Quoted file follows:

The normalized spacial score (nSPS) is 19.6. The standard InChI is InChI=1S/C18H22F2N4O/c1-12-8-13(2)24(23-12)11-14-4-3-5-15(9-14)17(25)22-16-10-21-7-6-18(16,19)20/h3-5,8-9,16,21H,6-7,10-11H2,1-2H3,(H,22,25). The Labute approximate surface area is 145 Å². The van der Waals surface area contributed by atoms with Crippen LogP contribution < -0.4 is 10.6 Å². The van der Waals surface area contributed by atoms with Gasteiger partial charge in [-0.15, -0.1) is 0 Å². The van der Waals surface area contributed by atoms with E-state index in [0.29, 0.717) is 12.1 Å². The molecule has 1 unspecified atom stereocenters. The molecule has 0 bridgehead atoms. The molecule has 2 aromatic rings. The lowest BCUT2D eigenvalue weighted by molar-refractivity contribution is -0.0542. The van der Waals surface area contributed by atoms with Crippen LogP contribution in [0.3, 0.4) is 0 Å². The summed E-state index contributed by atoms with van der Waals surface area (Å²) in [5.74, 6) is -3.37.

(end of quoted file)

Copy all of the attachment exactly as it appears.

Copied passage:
The normalized spacial score (nSPS) is 19.6. The standard InChI is InChI=1S/C18H22F2N4O/c1-12-8-13(2)24(23-12)11-14-4-3-5-15(9-14)17(25)22-16-10-21-7-6-18(16,19)20/h3-5,8-9,16,21H,6-7,10-11H2,1-2H3,(H,22,25). The Labute approximate surface area is 145 Å². The van der Waals surface area contributed by atoms with Crippen LogP contribution < -0.4 is 10.6 Å². The van der Waals surface area contributed by atoms with Gasteiger partial charge in [-0.15, -0.1) is 0 Å². The van der Waals surface area contributed by atoms with E-state index in [0.29, 0.717) is 12.1 Å². The molecule has 1 unspecified atom stereocenters. The molecule has 0 bridgehead atoms. The molecule has 2 aromatic rings. The lowest BCUT2D eigenvalue weighted by molar-refractivity contribution is -0.0542. The van der Waals surface area contributed by atoms with Crippen LogP contribution in [0.3, 0.4) is 0 Å². The summed E-state index contributed by atoms with van der Waals surface area (Å²) in [5.74, 6) is -3.37.